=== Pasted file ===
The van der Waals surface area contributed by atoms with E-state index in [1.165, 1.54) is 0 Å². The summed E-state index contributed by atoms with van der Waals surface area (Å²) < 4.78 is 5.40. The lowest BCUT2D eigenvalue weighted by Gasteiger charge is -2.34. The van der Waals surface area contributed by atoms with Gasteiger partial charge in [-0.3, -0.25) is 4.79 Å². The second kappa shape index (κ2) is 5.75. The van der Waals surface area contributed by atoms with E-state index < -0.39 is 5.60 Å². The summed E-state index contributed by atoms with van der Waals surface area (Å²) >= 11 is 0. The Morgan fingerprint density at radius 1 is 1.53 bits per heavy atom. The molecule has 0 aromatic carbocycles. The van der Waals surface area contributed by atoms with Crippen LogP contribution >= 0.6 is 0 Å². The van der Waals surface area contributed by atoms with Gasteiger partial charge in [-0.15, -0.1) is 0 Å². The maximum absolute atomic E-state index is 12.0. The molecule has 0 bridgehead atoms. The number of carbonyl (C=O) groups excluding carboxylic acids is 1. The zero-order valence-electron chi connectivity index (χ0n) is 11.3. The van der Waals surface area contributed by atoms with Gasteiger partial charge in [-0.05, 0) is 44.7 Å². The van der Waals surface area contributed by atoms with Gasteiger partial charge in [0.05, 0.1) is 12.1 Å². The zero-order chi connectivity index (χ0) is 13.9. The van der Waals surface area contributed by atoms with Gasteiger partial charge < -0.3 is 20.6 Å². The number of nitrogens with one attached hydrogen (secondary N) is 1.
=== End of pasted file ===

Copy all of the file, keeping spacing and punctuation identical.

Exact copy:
The van der Waals surface area contributed by atoms with E-state index in [1.165, 1.54) is 0 Å². The summed E-state index contributed by atoms with van der Waals surface area (Å²) < 4.78 is 5.40. The lowest BCUT2D eigenvalue weighted by Gasteiger charge is -2.34. The van der Waals surface area contributed by atoms with Gasteiger partial charge in [-0.3, -0.25) is 4.79 Å². The second kappa shape index (κ2) is 5.75. The van der Waals surface area contributed by atoms with E-state index < -0.39 is 5.60 Å². The summed E-state index contributed by atoms with van der Waals surface area (Å²) >= 11 is 0. The Morgan fingerprint density at radius 1 is 1.53 bits per heavy atom. The molecule has 0 aromatic carbocycles. The van der Waals surface area contributed by atoms with Crippen LogP contribution >= 0.6 is 0 Å². The van der Waals surface area contributed by atoms with Gasteiger partial charge in [-0.15, -0.1) is 0 Å². The maximum absolute atomic E-state index is 12.0. The molecule has 0 bridgehead atoms. The number of carbonyl (C=O) groups excluding carboxylic acids is 1. The zero-order valence-electron chi connectivity index (χ0n) is 11.3. The van der Waals surface area contributed by atoms with Gasteiger partial charge in [-0.05, 0) is 44.7 Å². The van der Waals surface area contributed by atoms with Gasteiger partial charge in [0.05, 0.1) is 12.1 Å². The zero-order chi connectivity index (χ0) is 13.9. The van der Waals surface area contributed by atoms with Gasteiger partial charge < -0.3 is 20.6 Å². The number of nitrogens with one attached hydrogen (secondary N) is 1.